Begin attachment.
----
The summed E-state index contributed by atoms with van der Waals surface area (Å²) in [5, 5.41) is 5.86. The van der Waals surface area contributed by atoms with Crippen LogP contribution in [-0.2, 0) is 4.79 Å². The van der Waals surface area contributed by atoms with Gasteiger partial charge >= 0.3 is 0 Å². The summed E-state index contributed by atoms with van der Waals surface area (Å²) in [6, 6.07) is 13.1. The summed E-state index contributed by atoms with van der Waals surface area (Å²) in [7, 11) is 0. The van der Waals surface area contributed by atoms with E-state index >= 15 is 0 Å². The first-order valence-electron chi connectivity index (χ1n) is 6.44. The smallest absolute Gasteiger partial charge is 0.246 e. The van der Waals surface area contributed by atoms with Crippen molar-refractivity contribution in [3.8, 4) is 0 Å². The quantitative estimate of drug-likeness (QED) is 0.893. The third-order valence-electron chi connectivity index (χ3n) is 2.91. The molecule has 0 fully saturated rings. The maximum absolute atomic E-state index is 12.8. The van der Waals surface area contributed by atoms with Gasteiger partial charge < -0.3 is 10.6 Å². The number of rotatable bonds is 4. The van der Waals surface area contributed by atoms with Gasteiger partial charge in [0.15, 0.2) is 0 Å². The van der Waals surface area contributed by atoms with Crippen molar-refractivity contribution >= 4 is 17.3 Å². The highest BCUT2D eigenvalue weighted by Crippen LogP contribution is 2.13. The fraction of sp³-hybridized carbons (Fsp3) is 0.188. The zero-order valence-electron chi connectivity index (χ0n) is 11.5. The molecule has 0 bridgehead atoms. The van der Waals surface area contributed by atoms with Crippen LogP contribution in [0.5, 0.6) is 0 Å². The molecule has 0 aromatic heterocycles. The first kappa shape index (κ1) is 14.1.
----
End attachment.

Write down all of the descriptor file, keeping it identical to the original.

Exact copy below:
The summed E-state index contributed by atoms with van der Waals surface area (Å²) in [5, 5.41) is 5.86. The van der Waals surface area contributed by atoms with Crippen LogP contribution in [-0.2, 0) is 4.79 Å². The van der Waals surface area contributed by atoms with Gasteiger partial charge >= 0.3 is 0 Å². The summed E-state index contributed by atoms with van der Waals surface area (Å²) in [6, 6.07) is 13.1. The summed E-state index contributed by atoms with van der Waals surface area (Å²) in [7, 11) is 0. The van der Waals surface area contributed by atoms with E-state index >= 15 is 0 Å². The first-order valence-electron chi connectivity index (χ1n) is 6.44. The smallest absolute Gasteiger partial charge is 0.246 e. The van der Waals surface area contributed by atoms with Crippen molar-refractivity contribution in [3.8, 4) is 0 Å². The quantitative estimate of drug-likeness (QED) is 0.893. The third-order valence-electron chi connectivity index (χ3n) is 2.91. The molecule has 0 fully saturated rings. The maximum absolute atomic E-state index is 12.8. The van der Waals surface area contributed by atoms with Gasteiger partial charge < -0.3 is 10.6 Å². The number of rotatable bonds is 4. The van der Waals surface area contributed by atoms with Gasteiger partial charge in [0.15, 0.2) is 0 Å². The van der Waals surface area contributed by atoms with Crippen molar-refractivity contribution >= 4 is 17.3 Å². The highest BCUT2D eigenvalue weighted by Crippen LogP contribution is 2.13. The fraction of sp³-hybridized carbons (Fsp3) is 0.188. The zero-order valence-electron chi connectivity index (χ0n) is 11.5. The molecule has 0 bridgehead atoms. The van der Waals surface area contributed by atoms with Crippen LogP contribution in [0.5, 0.6) is 0 Å². The molecule has 0 aromatic heterocycles. The first kappa shape index (κ1) is 14.1.